Oberlander Apartments, Tether to Infernal Fire
“It seems an appropriate time to complete our review of Big City D.A., the memoir of Mario Merola, who served as Bronx district attorney from 1973 until his death in 1987.
“The parts of Merola’s memoir that may be of most ongoing interest concern arson. He notes that in 1976, over 13,000 buildings in New York City burned in deliberately-set fires; he recounts the arrest of landlord Imre Oberlander on April 25, 1975 in a car full of gas-soaked rags, at the corner of Southern Boulevard and Aldus Street. Imre owned six buildings in the South Bronx, and all had suffered fires. Nonetheless, he was indicted only for “criminal possession of fire bombs,” subsequently pled-down to criminal possession of weapons in the third degree. His sentence? Five years probation. Merola complained that his efforts to crackdown on arsonist landlords were not assisted by the then-borough president’s insistence on press conferences on the courthouse steps, proclaiming that all was fine in The Bronx."
—from The Inner City Press Bronx Reporter of December 31, 2001
You can blame it on Imre, though he wasn’t the first, and he certainly wasn’t the last. He was, however, enthusiastic. Though five of his original six buildings have been rehabilitated, the sixth, a four-story building at the corner of Southern Blvd & Aldus St, is still a burnt-out decaying hulk, with boarded-up windows and doors that nevertheless admit their fair share of transients. But no one wants to stay there for very long. Nightmares of burning alive are common, and if someone looks like he’s getting too comfortable, there’s always Yronzit, aka Ed.
Yronzit stumbled onto the tether shortly after it was created in the 1970’s. He reported it to Belial, who attuned him on the spot. That was a good decade for Belial and Yronzit. Arsonists set over 12,000 fires a year, and the population of the Bronx fell by more than half. In the early 1980’s, however, things had gotten so out of hand that even the most apathetic politicians realized something had to be done. Cleanup efforts throughout the last two decades have diminished Belial’s hold, though not completely. And somehow, Oberlander’s last building continues to hang on in its burnt-out splendor.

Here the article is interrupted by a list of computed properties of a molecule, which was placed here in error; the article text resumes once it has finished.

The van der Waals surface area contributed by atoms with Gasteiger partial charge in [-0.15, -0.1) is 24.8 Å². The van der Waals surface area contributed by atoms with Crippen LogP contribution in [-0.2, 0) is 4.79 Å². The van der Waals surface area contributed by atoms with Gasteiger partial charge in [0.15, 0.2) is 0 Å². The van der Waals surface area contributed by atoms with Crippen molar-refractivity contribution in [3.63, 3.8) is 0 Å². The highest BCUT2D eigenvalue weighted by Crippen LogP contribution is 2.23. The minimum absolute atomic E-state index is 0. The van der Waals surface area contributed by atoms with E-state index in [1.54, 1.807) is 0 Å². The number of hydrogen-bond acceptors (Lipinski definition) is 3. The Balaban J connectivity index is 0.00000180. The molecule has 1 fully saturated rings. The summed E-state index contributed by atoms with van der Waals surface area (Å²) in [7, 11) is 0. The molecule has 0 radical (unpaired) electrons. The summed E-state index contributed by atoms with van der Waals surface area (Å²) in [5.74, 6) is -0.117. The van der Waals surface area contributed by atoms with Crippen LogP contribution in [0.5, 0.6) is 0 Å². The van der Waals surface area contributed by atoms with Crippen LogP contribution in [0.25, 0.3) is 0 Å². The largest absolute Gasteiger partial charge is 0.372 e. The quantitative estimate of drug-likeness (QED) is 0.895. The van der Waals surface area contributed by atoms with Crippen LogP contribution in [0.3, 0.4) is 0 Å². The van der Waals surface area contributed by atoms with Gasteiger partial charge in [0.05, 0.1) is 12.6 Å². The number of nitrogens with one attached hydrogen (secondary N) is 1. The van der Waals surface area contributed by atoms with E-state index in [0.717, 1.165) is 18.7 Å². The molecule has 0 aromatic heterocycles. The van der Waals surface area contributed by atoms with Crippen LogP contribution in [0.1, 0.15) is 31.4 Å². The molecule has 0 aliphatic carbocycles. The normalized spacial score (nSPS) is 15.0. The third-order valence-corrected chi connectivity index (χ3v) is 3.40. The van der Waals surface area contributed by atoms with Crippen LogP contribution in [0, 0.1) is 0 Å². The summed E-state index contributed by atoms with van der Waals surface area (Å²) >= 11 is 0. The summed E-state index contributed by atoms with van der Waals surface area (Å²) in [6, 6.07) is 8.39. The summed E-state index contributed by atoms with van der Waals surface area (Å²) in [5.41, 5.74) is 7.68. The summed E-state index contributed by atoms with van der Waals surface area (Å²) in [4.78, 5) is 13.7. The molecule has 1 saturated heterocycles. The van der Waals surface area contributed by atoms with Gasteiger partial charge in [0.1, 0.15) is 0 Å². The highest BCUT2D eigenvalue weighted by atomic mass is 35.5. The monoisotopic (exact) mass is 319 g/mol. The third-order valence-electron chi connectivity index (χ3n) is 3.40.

Yronzit is on his way down, but it would be a mistake to consider him out. He is a nasty character to meet, as many homeless or otherwise unattached women have discovered over the years as he has captured, raped, and strangled them, finally burning their bodies in the building’s furnace. He tries to keep his Lust discord under control so that he doesn’t get caught, but sometimes it gets the better of him. His human vessel is a 20-something male, about 6’ tall and fat. He looks Hispanic, but it’s hard to tell under all the dirt — and no one wants to get that close anyway because of the smell. Yronzit never bathes. His dog vessel is similarly fat, which he generally uses on the rare occasions he has to go outside his tether. He hangs out in one of the first floor apartments, or the super’s apartment in the basement, or the furnace room.
Besides Yronzit, there is usually a small collection of Demons of Fire that hang around the tether. It’s Quiet, which means they can get away with murder if necessary. The current set is the one that kidnapped Reziphel (or thought they did).